How does the cannabis industry overcome the legacy of prohibition, and help victims of unfair drug enforcement? And how do we ensure those who paved the way, stay in the industry as it moves towards big business?
In 1996, California passed the Compassionate Use Act, becoming the first state to permit the sale and use of cannabis for medical purposes. At the time, it was hard to imagine how a small adjustment in the legal landscape could spur such rapid change in Americans’ attitudes and behavior, and even the most well-informed policy experts made some lousy predictions. Some foresaw a spike in road fatalities. Others expected an uptick in violent and property crime. But these never materialized, and over the next two decades, a lot of the pessimists’ worst fears about commercial cannabis have been proven magnificently, hilariously wrong.
Of course, the optimists got a lot wrong, too. These are disappointing times for anyone who thought legalization could reverse some of the racial inequities intensified by the War on Drugs, and there’s a growing concern that cannabis now resembles a big, hierarchical industry like any other, in which people of color are chronically held back from positions of power and authority. An article in Buzzfeed estimates that only one percent of the country’s thousands of storefront dispensaries are owned by black people, and despite all the evidence that the cannabis industry can benefit minority entrepreneurs, a huge amount of potential is still untapped.
Some of these problems are being addressed by state and local governments. Getting a dispensary license, for example, is expensive and time-consuming, but decidedly easier for applicants who have stable capital and flexible credit, and who don’t mind spending more upfront on real estate, insurance, vendors, or staff. As a corrective, states like Michigan have lower fees for applicants from communities that have been affected by unfair drug enforcement; this provides a small leg up to new owners, who may already have expenses they need to cover. California has taken a similar approach, making loans, grants, and technical assistance available to people just getting into the industry, and these are buttressed by city programs in Los Angeles and San Francisco. Both Illinois and Pennsylvania offer extra license application points to dispensaries that are managed or operated by African Americans or Latinos, and Massachusetts has encouraged applications from people with drug records, while also offering training and mentorship to prospective shop owners.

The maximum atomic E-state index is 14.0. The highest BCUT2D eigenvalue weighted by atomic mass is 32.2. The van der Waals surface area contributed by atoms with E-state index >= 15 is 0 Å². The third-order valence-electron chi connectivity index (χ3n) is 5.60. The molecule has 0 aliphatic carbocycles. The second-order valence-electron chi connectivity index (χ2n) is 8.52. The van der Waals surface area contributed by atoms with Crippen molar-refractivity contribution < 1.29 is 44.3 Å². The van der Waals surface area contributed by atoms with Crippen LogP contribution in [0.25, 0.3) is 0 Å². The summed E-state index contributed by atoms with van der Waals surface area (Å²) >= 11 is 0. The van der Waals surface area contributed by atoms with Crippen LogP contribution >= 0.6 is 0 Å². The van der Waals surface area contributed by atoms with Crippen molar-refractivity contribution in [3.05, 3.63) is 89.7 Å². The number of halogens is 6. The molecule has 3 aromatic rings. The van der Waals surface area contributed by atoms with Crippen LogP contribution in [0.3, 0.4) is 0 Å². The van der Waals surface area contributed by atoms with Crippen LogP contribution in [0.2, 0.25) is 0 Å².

In other ways, the path to cannabis equity is being paved in the private sector. Organizations like Equity First and the National Diversity and Inclusion Cannabis Alliance have made huge strides in educating the public, and if you care about the racial or economic barriers that prevent people from getting their slice of the $146.4 billion cannabis pie, they may be worth joining. Even for-profit companies like Vangst have their own ambitious social equity hiring programs: the cannabis-only recruiting platform, based in Denver, launched theirs recently with a San Francisco Cannabis Career Fair. The event coincided with National Expungement Week and included clinics and other resources to help people with criminal histories find employment.
“One of the really unique things we’re working on is helping clients, from day one, prioritize diversity and inclusion,” founder and CEO Karson Humiston told Cheddar last month. “We really have a chance to define how cannabis companies roll out, especially around their hiring.”
Earlier this year, Vangst announced they’d raised $10 million in Series A funding. The company has gotten a lot of positive press for helping city governments in Los Angeles and Oakland to connect cannabis businesses with qualified candidates, and Humiston is confident that they can extend their equity program to other states.
But they’ll have their work cut out for them, and the pace can be frustrating. Last month, an article in the Boston Globe described a young black entrepreneur with a marijuana record who was forced to wait for a dispensary license while ten wealthier, white-owned companies got quick approval. Steven Hoffman, chairman of the Cannabis Commission, sympathized with people whose optimism had gone sour.
“We’re nowhere near where we need to be, but we’re doing a lot,” he told the Globe. “We need some help from the state [Legislature] and the municipalities and from private industry—and I’m confident that’s all going to come together—but it takes time, and it’s hard.”
In the meantime, there are lots of positive steps that non-professionals can take. One strategy is to donate directly to nonprofits: the Minority Cannabis Industry Association, for example, drafts model policies, provides legal counsel to new businesses, and interfaces directly with lawmakers to advocate for reform. Ordinary people can write to their representatives, too, and the Equity First Alliance is always looking for volunteers. And of course, it always helps to shop at minority-owned dispensaries like Simply Pure, in Denver; Blunts and Moore, in Oakland; or Detroit’s BotaniQ. Political activism has its place, but so does voting with first is to vote with your wallet.